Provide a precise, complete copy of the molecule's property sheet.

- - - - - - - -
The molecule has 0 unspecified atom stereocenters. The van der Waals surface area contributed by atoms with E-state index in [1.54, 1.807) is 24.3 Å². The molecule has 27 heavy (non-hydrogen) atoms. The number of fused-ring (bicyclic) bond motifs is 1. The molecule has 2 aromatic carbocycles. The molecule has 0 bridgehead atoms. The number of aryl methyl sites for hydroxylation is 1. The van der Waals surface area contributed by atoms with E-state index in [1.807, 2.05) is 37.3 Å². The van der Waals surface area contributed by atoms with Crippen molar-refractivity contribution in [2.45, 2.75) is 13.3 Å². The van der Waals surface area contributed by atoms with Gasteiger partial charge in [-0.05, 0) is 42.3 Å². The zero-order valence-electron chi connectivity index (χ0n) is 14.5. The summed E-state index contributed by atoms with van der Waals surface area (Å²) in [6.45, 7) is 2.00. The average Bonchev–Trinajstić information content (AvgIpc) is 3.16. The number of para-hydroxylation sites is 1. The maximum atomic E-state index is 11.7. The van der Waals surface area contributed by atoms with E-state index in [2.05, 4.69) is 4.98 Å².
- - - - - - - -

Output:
The molecule has 0 unspecified atom stereocenters. The van der Waals surface area contributed by atoms with E-state index in [1.54, 1.807) is 24.3 Å². The molecule has 27 heavy (non-hydrogen) atoms. The number of fused-ring (bicyclic) bond motifs is 1. The molecule has 2 aromatic carbocycles. The molecule has 0 bridgehead atoms. The number of aryl methyl sites for hydroxylation is 1. The van der Waals surface area contributed by atoms with E-state index in [1.807, 2.05) is 37.3 Å². The van der Waals surface area contributed by atoms with Crippen molar-refractivity contribution in [2.45, 2.75) is 13.3 Å². The van der Waals surface area contributed by atoms with Gasteiger partial charge in [-0.05, 0) is 42.3 Å². The zero-order valence-electron chi connectivity index (χ0n) is 14.5. The summed E-state index contributed by atoms with van der Waals surface area (Å²) in [6.45, 7) is 2.00. The average Bonchev–Trinajstić information content (AvgIpc) is 3.16. The number of para-hydroxylation sites is 1. The maximum atomic E-state index is 11.7. The van der Waals surface area contributed by atoms with E-state index in [2.05, 4.69) is 4.98 Å².